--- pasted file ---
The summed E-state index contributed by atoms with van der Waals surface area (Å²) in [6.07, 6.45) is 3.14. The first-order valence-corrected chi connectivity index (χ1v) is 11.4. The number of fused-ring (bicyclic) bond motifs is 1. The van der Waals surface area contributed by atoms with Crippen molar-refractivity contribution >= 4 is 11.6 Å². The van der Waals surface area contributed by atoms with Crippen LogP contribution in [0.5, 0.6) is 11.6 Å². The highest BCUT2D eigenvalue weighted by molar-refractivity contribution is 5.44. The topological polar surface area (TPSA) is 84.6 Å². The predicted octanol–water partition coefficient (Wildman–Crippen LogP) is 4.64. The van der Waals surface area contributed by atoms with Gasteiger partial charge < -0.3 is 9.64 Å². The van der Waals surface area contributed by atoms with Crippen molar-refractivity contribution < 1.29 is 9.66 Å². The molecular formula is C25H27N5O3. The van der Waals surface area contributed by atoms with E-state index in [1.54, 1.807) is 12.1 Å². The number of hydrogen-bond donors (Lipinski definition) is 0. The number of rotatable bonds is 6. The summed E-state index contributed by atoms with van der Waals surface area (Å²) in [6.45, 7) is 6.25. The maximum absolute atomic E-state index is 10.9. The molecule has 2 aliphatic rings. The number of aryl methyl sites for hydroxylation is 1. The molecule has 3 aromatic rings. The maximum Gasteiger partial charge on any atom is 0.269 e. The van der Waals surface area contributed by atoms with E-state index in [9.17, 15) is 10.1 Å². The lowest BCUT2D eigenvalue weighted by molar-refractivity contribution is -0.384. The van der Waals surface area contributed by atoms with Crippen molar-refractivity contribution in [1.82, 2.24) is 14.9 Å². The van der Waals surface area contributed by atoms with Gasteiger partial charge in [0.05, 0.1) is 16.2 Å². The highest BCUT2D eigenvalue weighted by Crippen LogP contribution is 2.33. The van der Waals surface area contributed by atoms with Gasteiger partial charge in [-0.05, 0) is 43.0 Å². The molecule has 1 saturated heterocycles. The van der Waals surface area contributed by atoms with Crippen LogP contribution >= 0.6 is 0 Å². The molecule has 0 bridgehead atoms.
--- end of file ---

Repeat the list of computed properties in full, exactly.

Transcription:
The summed E-state index contributed by atoms with van der Waals surface area (Å²) in [6.07, 6.45) is 3.14. The first-order valence-corrected chi connectivity index (χ1v) is 11.4. The number of fused-ring (bicyclic) bond motifs is 1. The van der Waals surface area contributed by atoms with Crippen molar-refractivity contribution >= 4 is 11.6 Å². The van der Waals surface area contributed by atoms with Crippen LogP contribution in [0.5, 0.6) is 11.6 Å². The highest BCUT2D eigenvalue weighted by molar-refractivity contribution is 5.44. The topological polar surface area (TPSA) is 84.6 Å². The predicted octanol–water partition coefficient (Wildman–Crippen LogP) is 4.64. The van der Waals surface area contributed by atoms with Gasteiger partial charge < -0.3 is 9.64 Å². The van der Waals surface area contributed by atoms with Crippen molar-refractivity contribution < 1.29 is 9.66 Å². The molecular formula is C25H27N5O3. The van der Waals surface area contributed by atoms with E-state index in [1.54, 1.807) is 12.1 Å². The number of hydrogen-bond donors (Lipinski definition) is 0. The number of rotatable bonds is 6. The summed E-state index contributed by atoms with van der Waals surface area (Å²) in [6.45, 7) is 6.25. The maximum absolute atomic E-state index is 10.9. The molecule has 2 aliphatic rings. The number of aryl methyl sites for hydroxylation is 1. The molecule has 3 aromatic rings. The maximum Gasteiger partial charge on any atom is 0.269 e. The van der Waals surface area contributed by atoms with E-state index in [9.17, 15) is 10.1 Å². The lowest BCUT2D eigenvalue weighted by molar-refractivity contribution is -0.384. The van der Waals surface area contributed by atoms with Crippen molar-refractivity contribution in [1.82, 2.24) is 14.9 Å². The van der Waals surface area contributed by atoms with Gasteiger partial charge in [0.05, 0.1) is 16.2 Å². The highest BCUT2D eigenvalue weighted by Crippen LogP contribution is 2.33. The van der Waals surface area contributed by atoms with Gasteiger partial charge in [-0.05, 0) is 43.0 Å². The molecule has 1 saturated heterocycles. The van der Waals surface area contributed by atoms with Crippen LogP contribution >= 0.6 is 0 Å². The molecule has 0 bridgehead atoms.